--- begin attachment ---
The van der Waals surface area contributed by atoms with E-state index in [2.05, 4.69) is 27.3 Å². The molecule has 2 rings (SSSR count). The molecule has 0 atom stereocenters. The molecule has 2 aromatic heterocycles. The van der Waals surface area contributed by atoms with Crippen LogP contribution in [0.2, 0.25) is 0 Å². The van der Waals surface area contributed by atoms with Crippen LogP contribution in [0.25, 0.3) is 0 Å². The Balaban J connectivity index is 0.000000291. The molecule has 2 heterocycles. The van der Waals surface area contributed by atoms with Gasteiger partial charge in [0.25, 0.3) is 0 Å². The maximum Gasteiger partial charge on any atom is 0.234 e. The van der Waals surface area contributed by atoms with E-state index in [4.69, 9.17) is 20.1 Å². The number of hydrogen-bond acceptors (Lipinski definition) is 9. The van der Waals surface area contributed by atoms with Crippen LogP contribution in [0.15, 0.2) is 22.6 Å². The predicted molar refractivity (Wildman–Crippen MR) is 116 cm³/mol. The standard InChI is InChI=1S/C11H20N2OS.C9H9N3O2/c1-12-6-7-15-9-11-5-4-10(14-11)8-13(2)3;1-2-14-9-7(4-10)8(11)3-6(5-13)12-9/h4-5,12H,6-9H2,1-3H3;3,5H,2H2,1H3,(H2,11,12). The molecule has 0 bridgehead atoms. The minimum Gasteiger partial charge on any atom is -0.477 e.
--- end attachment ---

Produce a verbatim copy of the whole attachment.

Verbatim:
The van der Waals surface area contributed by atoms with E-state index in [2.05, 4.69) is 27.3 Å². The molecule has 2 rings (SSSR count). The molecule has 0 atom stereocenters. The molecule has 2 aromatic heterocycles. The van der Waals surface area contributed by atoms with Crippen LogP contribution in [0.2, 0.25) is 0 Å². The van der Waals surface area contributed by atoms with Crippen LogP contribution in [0.25, 0.3) is 0 Å². The Balaban J connectivity index is 0.000000291. The molecule has 2 heterocycles. The van der Waals surface area contributed by atoms with Gasteiger partial charge in [0.25, 0.3) is 0 Å². The maximum Gasteiger partial charge on any atom is 0.234 e. The van der Waals surface area contributed by atoms with E-state index in [4.69, 9.17) is 20.1 Å². The number of hydrogen-bond acceptors (Lipinski definition) is 9. The van der Waals surface area contributed by atoms with Crippen LogP contribution in [0.15, 0.2) is 22.6 Å². The predicted molar refractivity (Wildman–Crippen MR) is 116 cm³/mol. The standard InChI is InChI=1S/C11H20N2OS.C9H9N3O2/c1-12-6-7-15-9-11-5-4-10(14-11)8-13(2)3;1-2-14-9-7(4-10)8(11)3-6(5-13)12-9/h4-5,12H,6-9H2,1-3H3;3,5H,2H2,1H3,(H2,11,12). The molecule has 0 bridgehead atoms. The minimum Gasteiger partial charge on any atom is -0.477 e.